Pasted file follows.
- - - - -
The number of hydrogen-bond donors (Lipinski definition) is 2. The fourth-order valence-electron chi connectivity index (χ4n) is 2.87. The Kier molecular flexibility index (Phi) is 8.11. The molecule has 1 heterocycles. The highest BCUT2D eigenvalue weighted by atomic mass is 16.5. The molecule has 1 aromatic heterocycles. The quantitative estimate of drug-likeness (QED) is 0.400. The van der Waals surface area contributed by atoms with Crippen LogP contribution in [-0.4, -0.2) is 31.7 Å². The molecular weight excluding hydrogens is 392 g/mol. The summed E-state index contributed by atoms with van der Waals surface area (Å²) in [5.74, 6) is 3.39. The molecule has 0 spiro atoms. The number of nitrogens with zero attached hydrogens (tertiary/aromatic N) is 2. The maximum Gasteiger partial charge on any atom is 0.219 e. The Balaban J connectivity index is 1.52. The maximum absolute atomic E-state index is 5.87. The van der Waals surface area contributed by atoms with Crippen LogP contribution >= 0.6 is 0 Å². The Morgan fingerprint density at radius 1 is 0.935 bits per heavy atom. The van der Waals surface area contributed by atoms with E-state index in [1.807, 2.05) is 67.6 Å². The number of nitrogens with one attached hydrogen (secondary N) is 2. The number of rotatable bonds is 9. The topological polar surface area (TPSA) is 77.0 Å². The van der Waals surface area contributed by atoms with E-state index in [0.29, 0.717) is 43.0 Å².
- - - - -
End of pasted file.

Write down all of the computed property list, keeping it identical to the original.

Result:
The number of hydrogen-bond donors (Lipinski definition) is 2. The fourth-order valence-electron chi connectivity index (χ4n) is 2.87. The Kier molecular flexibility index (Phi) is 8.11. The molecule has 1 heterocycles. The highest BCUT2D eigenvalue weighted by atomic mass is 16.5. The molecule has 1 aromatic heterocycles. The quantitative estimate of drug-likeness (QED) is 0.400. The van der Waals surface area contributed by atoms with Crippen LogP contribution in [-0.4, -0.2) is 31.7 Å². The molecular weight excluding hydrogens is 392 g/mol. The summed E-state index contributed by atoms with van der Waals surface area (Å²) in [5.74, 6) is 3.39. The molecule has 0 spiro atoms. The number of nitrogens with zero attached hydrogens (tertiary/aromatic N) is 2. The maximum Gasteiger partial charge on any atom is 0.219 e. The Balaban J connectivity index is 1.52. The maximum absolute atomic E-state index is 5.87. The van der Waals surface area contributed by atoms with Crippen LogP contribution >= 0.6 is 0 Å². The Morgan fingerprint density at radius 1 is 0.935 bits per heavy atom. The van der Waals surface area contributed by atoms with E-state index in [1.807, 2.05) is 67.6 Å². The number of nitrogens with one attached hydrogen (secondary N) is 2. The number of rotatable bonds is 9. The topological polar surface area (TPSA) is 77.0 Å². The van der Waals surface area contributed by atoms with E-state index in [0.29, 0.717) is 43.0 Å².